link to TAG projects

  • The Invisible Women - Developing a Feminist Approach to Film Archive Metadata and Cataloguing

    PIs: Prof. Keith Mark Johnston, University of East Anglia, Dr Sarah Arnold, Maynooth University

    Co-Is:Dr Sharon Webb (Sussex), Dr Lorna Richardson (UEA), Kasandra O'Connell (Irish Film Archives)

    Funding provider: AHRC - Irish Research Council

  • The Lysander Flights: A story told through digital cartography

    Developing innovative methods to explore and curate historical data relating to objects and people in space and time. Watch this space for further information.

  • The Poor Law: Small Bills and Petty Finance

    PI: Alannah Tomkins (Keele)
    Co-I: Tim Hitchcock (Sussex)
    Research Fellow: Louise Falcini (Sussex)
    Research Associate: Peter Collinge (Keele)

    In collaboration with volunteer researchers this project investigates the lives of those concerned with the Old Poor Law through a little used class of records – overseers’ vouchers

    Funded by the Arts & Humanities Research Council (AHRC)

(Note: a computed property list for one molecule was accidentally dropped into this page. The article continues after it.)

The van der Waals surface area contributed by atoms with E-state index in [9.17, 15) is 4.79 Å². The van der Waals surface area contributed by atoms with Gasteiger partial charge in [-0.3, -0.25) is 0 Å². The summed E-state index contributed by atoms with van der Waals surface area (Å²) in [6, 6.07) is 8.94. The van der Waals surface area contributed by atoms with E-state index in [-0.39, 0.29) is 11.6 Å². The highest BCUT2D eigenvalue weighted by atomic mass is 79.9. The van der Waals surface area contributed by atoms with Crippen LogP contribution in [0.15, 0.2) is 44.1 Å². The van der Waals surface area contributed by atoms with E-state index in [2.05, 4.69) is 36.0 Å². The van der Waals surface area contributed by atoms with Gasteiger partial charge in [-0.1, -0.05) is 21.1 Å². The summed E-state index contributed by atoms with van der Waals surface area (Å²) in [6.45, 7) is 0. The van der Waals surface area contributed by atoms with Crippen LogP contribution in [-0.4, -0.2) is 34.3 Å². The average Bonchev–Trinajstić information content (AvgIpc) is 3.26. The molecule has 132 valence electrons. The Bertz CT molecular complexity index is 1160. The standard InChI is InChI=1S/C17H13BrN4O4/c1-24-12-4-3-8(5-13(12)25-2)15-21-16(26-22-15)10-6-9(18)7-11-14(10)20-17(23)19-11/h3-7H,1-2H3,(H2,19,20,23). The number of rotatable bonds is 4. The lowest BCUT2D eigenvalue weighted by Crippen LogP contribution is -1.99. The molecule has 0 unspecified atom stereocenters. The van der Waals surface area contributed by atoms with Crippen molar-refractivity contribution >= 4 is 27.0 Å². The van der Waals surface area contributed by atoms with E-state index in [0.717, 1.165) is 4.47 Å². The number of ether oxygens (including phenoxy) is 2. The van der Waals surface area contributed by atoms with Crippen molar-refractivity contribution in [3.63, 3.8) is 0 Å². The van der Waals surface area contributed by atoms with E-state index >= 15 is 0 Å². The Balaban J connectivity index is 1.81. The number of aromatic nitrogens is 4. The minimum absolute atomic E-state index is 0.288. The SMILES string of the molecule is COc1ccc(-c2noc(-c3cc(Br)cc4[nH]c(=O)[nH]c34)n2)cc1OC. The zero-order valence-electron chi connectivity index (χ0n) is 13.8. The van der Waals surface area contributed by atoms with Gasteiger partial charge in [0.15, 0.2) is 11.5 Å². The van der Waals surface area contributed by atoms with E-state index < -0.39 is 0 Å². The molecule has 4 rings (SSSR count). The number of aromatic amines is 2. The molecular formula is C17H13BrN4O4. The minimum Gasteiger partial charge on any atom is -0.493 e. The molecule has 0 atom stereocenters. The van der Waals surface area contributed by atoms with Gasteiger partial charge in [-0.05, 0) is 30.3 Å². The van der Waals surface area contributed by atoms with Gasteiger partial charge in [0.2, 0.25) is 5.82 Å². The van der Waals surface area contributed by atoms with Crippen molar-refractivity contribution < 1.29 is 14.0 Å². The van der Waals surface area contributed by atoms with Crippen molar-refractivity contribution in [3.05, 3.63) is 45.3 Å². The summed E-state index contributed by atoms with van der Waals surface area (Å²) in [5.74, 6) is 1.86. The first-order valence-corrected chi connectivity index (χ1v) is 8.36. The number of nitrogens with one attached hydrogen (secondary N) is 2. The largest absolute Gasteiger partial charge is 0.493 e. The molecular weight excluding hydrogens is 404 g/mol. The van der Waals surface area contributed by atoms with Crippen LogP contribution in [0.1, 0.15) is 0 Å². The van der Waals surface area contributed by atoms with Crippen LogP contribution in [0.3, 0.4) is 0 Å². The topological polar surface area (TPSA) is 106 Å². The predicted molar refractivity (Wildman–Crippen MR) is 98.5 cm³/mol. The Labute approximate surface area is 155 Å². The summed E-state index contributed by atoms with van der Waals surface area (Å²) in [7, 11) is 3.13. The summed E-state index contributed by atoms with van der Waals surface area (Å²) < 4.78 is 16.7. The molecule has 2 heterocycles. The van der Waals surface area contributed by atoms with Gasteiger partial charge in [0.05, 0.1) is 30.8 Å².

link to project

  • Tools of Knowledge

    PI: Prof Liba Taub (Cambridge University)
    Co-I: Dr Alexander Butterworth (Sussex)
    Co-I: Dr Rebekah Higgitt (National Museums Scotland) 
    Co-I: Dr Boris Jardine
    Co-I: Dr Joshua Nall

    The project ‘Tools of Knowledge: Modelling the Creative Communities of the Scientific Instrument Trade, 1550-1914’.based in the Whipple Museum at the University of Cambridge, will begin on 1 Jan 2021.

    Working with an interdisciplinary team, 'Tools of Knowledge' will apply cutting-edge methods of digital analysis to data on almost four centuries of the scientific instrument trade in Britain. The project will provide highly accessible information on the history of science, specifically as it relates to commerce, industry, teaching, and questions of local, national and international geography.

    It will be grounded in the existing Scientific Instrument Makers, Observations and Notes (SIMON) dataset due to Dr Gloria Clifton and held by the National Maritime Museum, comprising more than 10,000 records on individual instrument makers and firms from Great Britain and Ireland. The project is in partnership with Royal Museums Greenwich and the Science Museum, London.

    In this time when so many people everywhere are working digitally, Tools of Knowledge will provide quick information in addition to deep context on thousands of objects in museum collections all around the world.

    Funded by the Arts & Humanities Research Council (AHRC)

  • WILDSENS - Making Inclusive Wilds

    PI: Roger Norum (Oulu)

    Co-I: Eldridge(SHL), Carruthers-Jones (Leeds), Hassal (Leeds)

    Funding provider: INTERACT

    Further information


Sussex Humanities Lab, SILVERSTONE SB211, Arts Road, Falmer, East Sussex, BN1 9RG